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Brother Group History

1970s Developing a High-speed Dot-matrix Printer and Promoting Electronization

While popularization of personal computers accelerated computerization, Brother co-developed a high-speed dot-matrix printer for small-size computers with Centronics Data Computer Corp. in the United States in 1971. Later, Brother worked on developing its own in-house electronic control technology and print heads. These technologies were subsequently applied to fax machines and printers. In the 1970s, electronization of various industrial products progressed, and Brother also pursued the incorporation of electronic technologies in its existing products, including sewing machines and typewriters.

Chronology

1971

Began shipping "M-101" high-speed dot-matrix printer to CENTRONICS, USA.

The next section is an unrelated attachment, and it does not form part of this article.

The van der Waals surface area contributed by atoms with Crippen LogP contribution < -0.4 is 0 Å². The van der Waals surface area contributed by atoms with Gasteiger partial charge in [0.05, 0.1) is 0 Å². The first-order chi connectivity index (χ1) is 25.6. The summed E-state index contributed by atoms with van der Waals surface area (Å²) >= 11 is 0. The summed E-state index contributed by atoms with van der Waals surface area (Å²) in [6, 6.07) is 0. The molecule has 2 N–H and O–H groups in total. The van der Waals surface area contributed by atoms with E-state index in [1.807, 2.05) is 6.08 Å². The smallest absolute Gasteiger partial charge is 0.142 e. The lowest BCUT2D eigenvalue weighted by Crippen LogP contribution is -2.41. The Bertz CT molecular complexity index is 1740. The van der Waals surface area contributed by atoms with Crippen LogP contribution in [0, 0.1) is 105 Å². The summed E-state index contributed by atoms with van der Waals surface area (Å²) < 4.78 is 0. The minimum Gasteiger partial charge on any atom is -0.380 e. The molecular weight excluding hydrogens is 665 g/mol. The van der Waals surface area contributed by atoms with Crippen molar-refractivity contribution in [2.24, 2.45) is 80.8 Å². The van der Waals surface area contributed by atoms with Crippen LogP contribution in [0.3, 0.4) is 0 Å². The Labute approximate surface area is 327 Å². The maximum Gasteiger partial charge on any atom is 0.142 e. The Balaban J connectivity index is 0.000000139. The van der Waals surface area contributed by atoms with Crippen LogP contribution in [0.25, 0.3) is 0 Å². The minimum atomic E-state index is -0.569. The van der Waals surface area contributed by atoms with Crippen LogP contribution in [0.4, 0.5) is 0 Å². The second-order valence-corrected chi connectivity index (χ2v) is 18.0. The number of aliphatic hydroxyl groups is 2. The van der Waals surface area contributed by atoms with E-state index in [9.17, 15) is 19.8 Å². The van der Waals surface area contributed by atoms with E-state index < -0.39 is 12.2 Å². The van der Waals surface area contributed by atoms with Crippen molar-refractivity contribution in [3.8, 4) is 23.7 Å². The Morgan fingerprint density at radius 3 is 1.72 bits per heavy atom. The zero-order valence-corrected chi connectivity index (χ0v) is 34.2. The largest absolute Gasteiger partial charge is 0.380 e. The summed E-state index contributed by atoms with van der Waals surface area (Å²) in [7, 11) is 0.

High-speed dot-matrix printer M-101High-speed dot-matrix printer M-101

1972 Release of "M-101" high-speed dot-matrix printer in Japan (electronic control units supplied by CENTRONICS).
1974 Completed the 1st model of NC* sewing machine (The industry's first NC control straight-stitch sewing machine).
1979

Began manufacture of ZZ3-B820 "Opus 8" domestic zigzag sewing machine (the industry's first computerized sewing machine).

Domestic zigzag sewing machine ZZ3-B820 "Opus 8"Domestic zigzag sewing machine
ZZ3-B820 "Opus 8"

1980

Began manufacture of JP15 "EM-1" electronic office typewriter.

Electronic office typewriter EM-1Electronic office typewriter
EM-1

1983 Began manufacture of ZZ2-B850 "COMPAL α" domestic sewing machine with sound.
  • Stands for Numerical Control, a program control system using numerical signals

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